Winter has arrived and that means it is time to brush up on your layering techniques. If the thought of layering conjures ideas of throwing on as many pieces of clothing before circulation is effectively restricted, you have come to the right place. Whilst layering is nothing new (even Medieval noblemen and lords felt the cold), it definitely opens up a whole new world of sartorial possibilities. More layers mean more options, new dimensions and more chances to put your unique spin on your style. Before you jump in head first to the deep end of the layering pool, there are some guidelines to familiarise yourself with. Start with these rules to layer properly and then bend them once you start feeling more comfortable.
Rule 1: Lightest Layers First
The most basic, yet commonly forgotten, rule. Start with a thin shirt, then add a slightly thicker middle layer (sweaters and cardigans work perfectly) and top it all off with a jacket. Not only does it look and feel better, it also allows you to easily adjust your temperature by adding or removing layers. Slip on an extra layer in the morning when it is still crisp outside, remove it in the afternoon once it heats up, and then slip it back on when the temperature drops after sunset.
Rule 2: Define the Layer
A layer is essentially any item that can be worn on its own and look great. In other words, wearing an old singlet underneath a stylish sweater does not qualify as cool layering. If it warms up and layers need to be removed, make sure that you would be comfortable wearing every single layer on its own.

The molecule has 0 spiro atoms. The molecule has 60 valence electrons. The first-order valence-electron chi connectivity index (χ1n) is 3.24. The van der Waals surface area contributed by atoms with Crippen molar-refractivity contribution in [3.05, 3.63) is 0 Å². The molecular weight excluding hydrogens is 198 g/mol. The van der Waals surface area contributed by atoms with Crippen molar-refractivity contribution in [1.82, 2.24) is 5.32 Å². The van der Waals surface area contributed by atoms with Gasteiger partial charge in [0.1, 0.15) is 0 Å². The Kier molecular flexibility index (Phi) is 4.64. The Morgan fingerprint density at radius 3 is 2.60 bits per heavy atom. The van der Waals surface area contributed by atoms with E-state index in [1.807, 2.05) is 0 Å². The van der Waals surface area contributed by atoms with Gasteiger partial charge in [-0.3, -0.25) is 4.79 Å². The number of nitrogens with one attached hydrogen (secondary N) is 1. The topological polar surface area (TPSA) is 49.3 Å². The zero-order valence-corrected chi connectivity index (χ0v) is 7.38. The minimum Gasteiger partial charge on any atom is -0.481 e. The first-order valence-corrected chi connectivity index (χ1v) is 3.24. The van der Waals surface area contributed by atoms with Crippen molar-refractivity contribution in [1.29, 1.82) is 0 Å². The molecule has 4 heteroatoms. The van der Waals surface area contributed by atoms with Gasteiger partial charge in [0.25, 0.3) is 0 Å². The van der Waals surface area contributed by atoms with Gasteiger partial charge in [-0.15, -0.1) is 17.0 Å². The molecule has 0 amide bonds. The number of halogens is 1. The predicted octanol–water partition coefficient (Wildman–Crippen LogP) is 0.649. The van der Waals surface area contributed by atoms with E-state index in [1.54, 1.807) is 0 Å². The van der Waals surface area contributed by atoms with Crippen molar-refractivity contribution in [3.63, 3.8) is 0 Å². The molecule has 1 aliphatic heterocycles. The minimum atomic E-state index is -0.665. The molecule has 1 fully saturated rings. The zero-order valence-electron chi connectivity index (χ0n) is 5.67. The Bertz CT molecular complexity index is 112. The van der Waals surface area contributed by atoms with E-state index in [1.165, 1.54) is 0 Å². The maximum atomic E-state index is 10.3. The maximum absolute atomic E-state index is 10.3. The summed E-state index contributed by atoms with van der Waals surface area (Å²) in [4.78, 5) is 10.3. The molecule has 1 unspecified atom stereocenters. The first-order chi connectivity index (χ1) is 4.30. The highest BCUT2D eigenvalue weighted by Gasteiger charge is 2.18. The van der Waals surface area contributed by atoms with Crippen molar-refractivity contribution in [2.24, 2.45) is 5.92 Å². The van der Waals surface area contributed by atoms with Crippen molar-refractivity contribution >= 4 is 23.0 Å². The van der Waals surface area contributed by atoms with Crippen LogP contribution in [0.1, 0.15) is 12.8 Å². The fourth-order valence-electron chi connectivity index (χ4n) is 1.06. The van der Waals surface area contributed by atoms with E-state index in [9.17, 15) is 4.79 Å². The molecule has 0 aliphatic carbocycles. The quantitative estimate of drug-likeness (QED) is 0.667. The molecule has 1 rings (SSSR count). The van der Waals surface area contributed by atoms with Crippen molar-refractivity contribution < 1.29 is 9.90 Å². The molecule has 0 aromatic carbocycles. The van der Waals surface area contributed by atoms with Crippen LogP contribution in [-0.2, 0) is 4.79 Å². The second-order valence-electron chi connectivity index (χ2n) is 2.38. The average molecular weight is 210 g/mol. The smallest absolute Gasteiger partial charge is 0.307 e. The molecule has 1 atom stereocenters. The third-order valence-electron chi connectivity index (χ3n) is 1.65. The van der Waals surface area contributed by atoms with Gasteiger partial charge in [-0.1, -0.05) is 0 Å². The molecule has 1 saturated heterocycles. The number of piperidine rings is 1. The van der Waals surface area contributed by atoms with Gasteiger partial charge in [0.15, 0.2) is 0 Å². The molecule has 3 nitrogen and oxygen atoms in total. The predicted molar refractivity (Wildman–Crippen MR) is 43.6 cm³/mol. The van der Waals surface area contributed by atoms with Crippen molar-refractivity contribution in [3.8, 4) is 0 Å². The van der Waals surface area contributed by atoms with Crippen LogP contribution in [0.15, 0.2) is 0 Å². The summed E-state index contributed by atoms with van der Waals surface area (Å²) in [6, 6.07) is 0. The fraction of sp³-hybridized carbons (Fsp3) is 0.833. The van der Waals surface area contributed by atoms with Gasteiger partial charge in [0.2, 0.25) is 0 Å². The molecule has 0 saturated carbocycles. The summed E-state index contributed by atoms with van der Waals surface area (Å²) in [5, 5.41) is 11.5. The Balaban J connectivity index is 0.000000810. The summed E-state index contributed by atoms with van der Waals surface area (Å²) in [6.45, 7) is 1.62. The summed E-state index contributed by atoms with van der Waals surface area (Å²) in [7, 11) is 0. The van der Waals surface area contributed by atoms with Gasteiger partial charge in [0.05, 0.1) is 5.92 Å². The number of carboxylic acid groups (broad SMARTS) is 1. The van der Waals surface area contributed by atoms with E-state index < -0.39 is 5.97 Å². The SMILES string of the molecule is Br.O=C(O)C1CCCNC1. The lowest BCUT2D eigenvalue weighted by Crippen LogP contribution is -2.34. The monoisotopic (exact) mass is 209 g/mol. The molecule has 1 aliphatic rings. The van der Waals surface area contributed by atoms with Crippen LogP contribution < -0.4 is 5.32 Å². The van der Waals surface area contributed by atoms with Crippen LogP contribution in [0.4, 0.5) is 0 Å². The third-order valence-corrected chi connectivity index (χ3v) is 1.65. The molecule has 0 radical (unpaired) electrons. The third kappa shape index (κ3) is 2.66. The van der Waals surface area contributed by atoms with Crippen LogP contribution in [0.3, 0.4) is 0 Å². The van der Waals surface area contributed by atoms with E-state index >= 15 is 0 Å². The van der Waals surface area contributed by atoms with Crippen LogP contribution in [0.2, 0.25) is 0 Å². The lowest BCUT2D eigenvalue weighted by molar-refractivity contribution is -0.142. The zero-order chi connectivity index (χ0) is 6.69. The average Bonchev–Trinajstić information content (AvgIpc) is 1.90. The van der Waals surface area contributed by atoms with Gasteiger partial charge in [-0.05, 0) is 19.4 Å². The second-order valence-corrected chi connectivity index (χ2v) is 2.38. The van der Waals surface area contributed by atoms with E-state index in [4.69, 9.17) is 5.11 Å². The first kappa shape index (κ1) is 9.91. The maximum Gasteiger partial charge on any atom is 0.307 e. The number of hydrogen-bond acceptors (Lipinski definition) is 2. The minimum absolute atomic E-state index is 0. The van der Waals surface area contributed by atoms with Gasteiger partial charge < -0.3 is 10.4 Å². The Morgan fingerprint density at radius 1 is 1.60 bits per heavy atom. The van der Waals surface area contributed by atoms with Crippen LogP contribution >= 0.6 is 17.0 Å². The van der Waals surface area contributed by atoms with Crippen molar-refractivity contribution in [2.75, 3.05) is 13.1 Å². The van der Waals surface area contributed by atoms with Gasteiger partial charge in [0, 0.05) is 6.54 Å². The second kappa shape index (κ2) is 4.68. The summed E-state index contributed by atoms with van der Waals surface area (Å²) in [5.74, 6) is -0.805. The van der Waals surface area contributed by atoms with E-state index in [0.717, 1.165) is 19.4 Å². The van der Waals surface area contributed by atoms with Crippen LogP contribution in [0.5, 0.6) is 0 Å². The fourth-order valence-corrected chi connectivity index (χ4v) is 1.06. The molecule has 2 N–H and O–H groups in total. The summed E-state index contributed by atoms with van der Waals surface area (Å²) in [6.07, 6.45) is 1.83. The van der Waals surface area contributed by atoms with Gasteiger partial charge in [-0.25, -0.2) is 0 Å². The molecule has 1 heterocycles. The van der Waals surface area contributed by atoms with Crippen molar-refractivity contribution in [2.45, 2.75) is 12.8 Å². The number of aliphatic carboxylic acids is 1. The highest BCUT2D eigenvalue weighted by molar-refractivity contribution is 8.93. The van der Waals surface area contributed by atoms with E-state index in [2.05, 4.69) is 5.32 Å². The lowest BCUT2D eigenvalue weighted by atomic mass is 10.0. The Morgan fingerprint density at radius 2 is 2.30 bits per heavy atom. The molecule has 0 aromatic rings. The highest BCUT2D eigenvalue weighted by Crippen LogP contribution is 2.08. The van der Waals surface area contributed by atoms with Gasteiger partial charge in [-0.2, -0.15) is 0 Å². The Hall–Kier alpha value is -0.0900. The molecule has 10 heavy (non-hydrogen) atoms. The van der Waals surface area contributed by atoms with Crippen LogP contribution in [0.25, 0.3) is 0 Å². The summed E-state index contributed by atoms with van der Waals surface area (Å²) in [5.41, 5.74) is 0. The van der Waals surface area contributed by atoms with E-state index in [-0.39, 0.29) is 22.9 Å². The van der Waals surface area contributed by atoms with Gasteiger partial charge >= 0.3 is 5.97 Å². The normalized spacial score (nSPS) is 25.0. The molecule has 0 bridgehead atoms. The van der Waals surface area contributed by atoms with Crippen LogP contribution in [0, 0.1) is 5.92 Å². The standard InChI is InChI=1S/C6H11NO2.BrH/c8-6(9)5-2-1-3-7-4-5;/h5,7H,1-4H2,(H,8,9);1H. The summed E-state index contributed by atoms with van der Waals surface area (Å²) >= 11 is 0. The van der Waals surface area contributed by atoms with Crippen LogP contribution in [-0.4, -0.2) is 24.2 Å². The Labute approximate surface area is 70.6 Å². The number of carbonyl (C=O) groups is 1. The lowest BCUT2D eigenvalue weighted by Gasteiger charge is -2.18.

Rule 3: Always Feel Comfortable
Whilst comfort should always be your number one priority, avoid the Michelin man/hobo look by ensuring that you have breathing room and can move under all those layers. With that in mind, if you can’t place your arms all the way down to your sides or scratch the back of your ear, then it is time to remove some layers.
Rule 4: Mix in Some Colour/Pattern
Just because the cold weather brings down your mood, do not let that influence your wardrobe. Aim for complementary colours and seamlessly blend various colours and patterns into your look. One colour should be your star and the rest should form a strong cast of supporting characters. Once you’ve established the main piece – something in a bold colour, pattern, or print – you can construct the rest of the outfit around it in complementary colours. If you’re opting for patterns, think of them as a gradient. They should flow seamlessly between each other, rather than be mixed at random or broken up into disjointed chunks by neutrals.